Two out of every three minutes spent online in the UK are users browsing on either a smartphone or a tablet. 13% of adults in the UK browse the internet exclusively using their smartphone, 2% more than browse exclusively on their desktop computer.
In the last two years tablet internet use grew by almost a third, and in the same two year period smartphone use grew by 78%, while desktop internet use has decreased.
The way people use smartphones to access the internet has revolutionized the way websites are built. Long gone are the days that companies were happy to have customers browse their full, desktop version of their site on their smartphone, causing users to zoom in and out of areas of the page that interested them, struggling to click on the tiny text links to navigate. If you're building a website for the modern internet user, the likelihood is that if they don't view your site exclusively on their mobile device, they'll at least check you out via their iPhone or Android phone before sitting down later at their computer to have a more in-depth look.
This is why most clients want a 'mobile-first' approach to their website, whereby you ensure that everything looks and behaves beautifully on a mobile device before considering a desktop version, and if something has to compromise, it certainly won't be the mobile site.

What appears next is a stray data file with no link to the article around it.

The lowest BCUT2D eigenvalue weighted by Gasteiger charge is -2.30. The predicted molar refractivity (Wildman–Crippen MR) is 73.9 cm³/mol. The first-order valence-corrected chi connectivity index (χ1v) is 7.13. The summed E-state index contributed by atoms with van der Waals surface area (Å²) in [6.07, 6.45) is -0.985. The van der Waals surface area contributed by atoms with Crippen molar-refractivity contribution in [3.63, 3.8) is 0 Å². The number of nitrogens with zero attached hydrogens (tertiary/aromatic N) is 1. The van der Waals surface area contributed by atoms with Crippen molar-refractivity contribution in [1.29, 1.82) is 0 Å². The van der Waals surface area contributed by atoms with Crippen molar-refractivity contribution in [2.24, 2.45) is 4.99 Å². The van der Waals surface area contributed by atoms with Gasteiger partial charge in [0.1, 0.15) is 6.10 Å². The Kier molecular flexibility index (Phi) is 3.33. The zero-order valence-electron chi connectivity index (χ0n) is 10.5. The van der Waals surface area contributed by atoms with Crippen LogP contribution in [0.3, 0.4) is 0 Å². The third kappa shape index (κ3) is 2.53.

A 'responsive' website is one that adapts to the device it's being viewed on, whether that is a desktop computer, a mobile phone or a tablet. The content is then displayed in a way that is optimized for said device, improving user experience.
There are two main categories of website: the flat/HTML brochure style website and the CMS (Content Management System) website. The main difference is that the website owner cannot update the flat/HTML website without web design/development knowledge. They are intended to be built and managed by the web designer/developer, and whenever the site owner requires an update to the site, they would go back to their designer/developer who will be able to make the update for them. This works well for sites that don't require many updates, as they are more cost effective for the site owner, taking less time to set up and build than their CMS counterpart. Flat/HTML websites also traditionally have limited functionality.
A CMS website is built on the back of a content management system (Wordpress for example) and is generally connected to a data source; A database for example (other data-sources are available!). They are also built using more complex programming language; php or ASP.NET for example (along with HTML in many cases) to allow for a greater scope for functionality, enabling the user to interact with the site in much more depth. The main benefit of a CMS website however is that they can be updated and managed by the website owner without any prior knowledge or experience in website technologies. Because they are more complex however, they will cost more than a flat/HTML site, but this is balanced out by virtue of the fact that the site owner does not have to pay a web designer/developer to make updates.